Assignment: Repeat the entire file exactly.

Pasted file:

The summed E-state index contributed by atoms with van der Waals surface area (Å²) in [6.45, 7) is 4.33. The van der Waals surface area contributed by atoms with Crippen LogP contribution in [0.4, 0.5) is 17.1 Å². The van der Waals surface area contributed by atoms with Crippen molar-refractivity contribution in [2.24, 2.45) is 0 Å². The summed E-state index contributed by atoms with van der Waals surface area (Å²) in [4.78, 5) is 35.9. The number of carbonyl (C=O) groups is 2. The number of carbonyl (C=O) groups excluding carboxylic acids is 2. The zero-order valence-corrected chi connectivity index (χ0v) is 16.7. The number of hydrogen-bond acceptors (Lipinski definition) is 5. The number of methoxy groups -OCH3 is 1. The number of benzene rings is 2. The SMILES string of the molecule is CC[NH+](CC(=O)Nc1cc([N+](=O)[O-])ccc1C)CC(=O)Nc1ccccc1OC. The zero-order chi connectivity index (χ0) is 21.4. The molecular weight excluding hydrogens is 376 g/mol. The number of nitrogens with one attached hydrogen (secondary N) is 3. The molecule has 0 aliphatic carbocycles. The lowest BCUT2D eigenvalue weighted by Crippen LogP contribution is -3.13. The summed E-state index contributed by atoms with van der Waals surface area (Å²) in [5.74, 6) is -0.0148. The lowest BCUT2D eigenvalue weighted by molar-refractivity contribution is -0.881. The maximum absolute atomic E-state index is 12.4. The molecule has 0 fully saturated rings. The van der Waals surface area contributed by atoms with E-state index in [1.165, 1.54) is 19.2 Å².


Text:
The summed E-state index contributed by atoms with van der Waals surface area (Å²) in [6.45, 7) is 4.33. The van der Waals surface area contributed by atoms with Crippen LogP contribution in [0.4, 0.5) is 17.1 Å². The van der Waals surface area contributed by atoms with Crippen molar-refractivity contribution in [2.24, 2.45) is 0 Å². The summed E-state index contributed by atoms with van der Waals surface area (Å²) in [4.78, 5) is 35.9. The number of carbonyl (C=O) groups is 2. The number of carbonyl (C=O) groups excluding carboxylic acids is 2. The zero-order valence-corrected chi connectivity index (χ0v) is 16.7. The number of hydrogen-bond acceptors (Lipinski definition) is 5. The number of methoxy groups -OCH3 is 1. The number of benzene rings is 2. The SMILES string of the molecule is CC[NH+](CC(=O)Nc1cc([N+](=O)[O-])ccc1C)CC(=O)Nc1ccccc1OC. The zero-order chi connectivity index (χ0) is 21.4. The molecular weight excluding hydrogens is 376 g/mol. The number of nitrogens with one attached hydrogen (secondary N) is 3. The molecule has 0 aliphatic carbocycles. The lowest BCUT2D eigenvalue weighted by Crippen LogP contribution is -3.13. The summed E-state index contributed by atoms with van der Waals surface area (Å²) in [5.74, 6) is -0.0148. The lowest BCUT2D eigenvalue weighted by molar-refractivity contribution is -0.881. The maximum absolute atomic E-state index is 12.4. The molecule has 0 fully saturated rings. The van der Waals surface area contributed by atoms with E-state index in [1.165, 1.54) is 19.2 Å².